A man who lived next door to parents accused of abusing some of their adopted children by making them sleep in cages claims the father had planned to leave his job because he made enough money by adopting.

Tom Hall told a US court yesterday that Michael Gravelle told him years ago: “The children that he had paid pretty good, that he was probably going to quit his job and build an orphanage and get all the children he could.”

Mr Hall, testifying at the trial in Ohio of Michael and Sharen Gravelle, also told the jury that he saw the father hose down one of the children outside in 6-7 degree Celsius weather. Mr Hall said he believes it was because the child had a bathroom accident, but he could not recall which of the 11 children it was or when it occurred.

The children ranged in age from 1 to 14 when authorities removed them from the rural home about 60 miles west of Cleveland. The youngsters were placed in foster care last autumn, and the couple lost custody in March.

The children suffered from problems such as foetal alcohol syndrome and a disorder that involves eating non-food items.

The couple is charged with a total of 24 counts of child endangering charges. If convicted, they face one to five years in prison and fines.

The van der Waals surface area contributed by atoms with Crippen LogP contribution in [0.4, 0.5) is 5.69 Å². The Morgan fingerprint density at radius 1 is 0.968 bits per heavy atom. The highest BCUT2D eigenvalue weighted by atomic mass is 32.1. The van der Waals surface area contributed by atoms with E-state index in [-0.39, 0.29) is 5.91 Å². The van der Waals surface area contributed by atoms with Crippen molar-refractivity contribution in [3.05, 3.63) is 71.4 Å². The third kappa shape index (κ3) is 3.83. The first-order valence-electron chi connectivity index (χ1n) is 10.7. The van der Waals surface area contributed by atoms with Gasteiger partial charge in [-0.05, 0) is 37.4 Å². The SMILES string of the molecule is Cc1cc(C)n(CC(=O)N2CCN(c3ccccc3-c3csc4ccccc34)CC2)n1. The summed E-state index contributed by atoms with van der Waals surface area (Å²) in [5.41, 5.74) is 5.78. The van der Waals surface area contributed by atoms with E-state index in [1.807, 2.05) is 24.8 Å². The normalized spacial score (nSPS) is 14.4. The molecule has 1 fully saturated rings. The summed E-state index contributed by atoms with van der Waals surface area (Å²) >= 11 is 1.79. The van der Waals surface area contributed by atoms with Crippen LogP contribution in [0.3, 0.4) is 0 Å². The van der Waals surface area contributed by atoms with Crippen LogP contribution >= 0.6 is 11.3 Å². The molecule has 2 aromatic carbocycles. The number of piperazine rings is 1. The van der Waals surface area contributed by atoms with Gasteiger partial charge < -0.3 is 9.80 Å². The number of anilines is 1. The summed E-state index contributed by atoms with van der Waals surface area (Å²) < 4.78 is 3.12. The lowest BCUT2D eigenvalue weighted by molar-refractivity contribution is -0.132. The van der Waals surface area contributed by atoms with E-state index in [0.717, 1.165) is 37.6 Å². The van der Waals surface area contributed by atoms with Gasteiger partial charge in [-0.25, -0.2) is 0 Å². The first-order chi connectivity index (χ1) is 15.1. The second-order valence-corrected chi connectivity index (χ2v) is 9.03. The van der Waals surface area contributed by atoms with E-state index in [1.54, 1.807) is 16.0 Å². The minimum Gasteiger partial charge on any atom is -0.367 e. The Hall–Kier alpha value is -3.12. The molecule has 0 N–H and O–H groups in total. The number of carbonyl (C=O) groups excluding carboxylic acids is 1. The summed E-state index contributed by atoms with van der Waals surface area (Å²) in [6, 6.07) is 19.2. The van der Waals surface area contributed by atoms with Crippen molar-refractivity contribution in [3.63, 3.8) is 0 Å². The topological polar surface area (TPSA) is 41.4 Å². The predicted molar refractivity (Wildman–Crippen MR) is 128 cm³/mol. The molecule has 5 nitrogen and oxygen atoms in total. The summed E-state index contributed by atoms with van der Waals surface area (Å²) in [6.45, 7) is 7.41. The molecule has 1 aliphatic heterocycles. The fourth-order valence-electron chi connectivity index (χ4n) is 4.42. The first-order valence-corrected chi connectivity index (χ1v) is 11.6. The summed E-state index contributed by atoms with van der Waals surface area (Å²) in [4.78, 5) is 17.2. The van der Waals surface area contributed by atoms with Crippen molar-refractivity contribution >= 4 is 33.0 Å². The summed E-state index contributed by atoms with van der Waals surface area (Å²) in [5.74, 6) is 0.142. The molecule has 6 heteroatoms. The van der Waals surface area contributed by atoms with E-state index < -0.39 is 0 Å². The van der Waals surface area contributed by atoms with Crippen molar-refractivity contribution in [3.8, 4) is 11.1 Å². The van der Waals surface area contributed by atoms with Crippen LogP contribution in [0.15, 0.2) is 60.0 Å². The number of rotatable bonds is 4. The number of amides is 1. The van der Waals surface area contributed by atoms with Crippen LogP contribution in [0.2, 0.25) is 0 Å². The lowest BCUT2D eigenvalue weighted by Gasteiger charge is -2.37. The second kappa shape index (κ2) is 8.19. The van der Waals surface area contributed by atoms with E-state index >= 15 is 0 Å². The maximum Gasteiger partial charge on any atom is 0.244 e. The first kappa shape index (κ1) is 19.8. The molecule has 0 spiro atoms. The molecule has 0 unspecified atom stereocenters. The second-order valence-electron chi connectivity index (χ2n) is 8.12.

The Gravelles deny abusing the children and have said they had to keep the youngsters in enclosed beds to protect them.

Laura Oney, another neighbour, testified that she reported the couple to local family services which oversee adoption in 2001, after Michael Gravelle told her one of the children was sleeping in a bathtub with only a blanket and a pillow. She said she reported the Gravelles again in 2002 after allegedly seeing Sharen Gravelle hit a child across the back of the legs with a sawn-off broomstick.

The Gravelles have said one child slept in the bath to help solve a bed wetting problem.

On cross examination, Mr Hall said seeing the child being hosed was “one of those things that sticks in your mind.” But he said he did not report the incident to authorities.

Hall told defence lawyer Ken Myers that he often saw the children playing on the swings in their yard and they appeared normal.

After the Gravelles built an addition on to their home for the children, Mr Hall testified that he suspected it was linked to Michael Gravelle's orphanage plans.

Brenda Conley, a foster mother now caring for one of the Gravelle children, said the boy wet his bed every night when he first joined her home in November but later stopped. She said he started again, though, after a prosecutor preparing for the case showed him pictures of the cages where children were allegedly forced to sleep.

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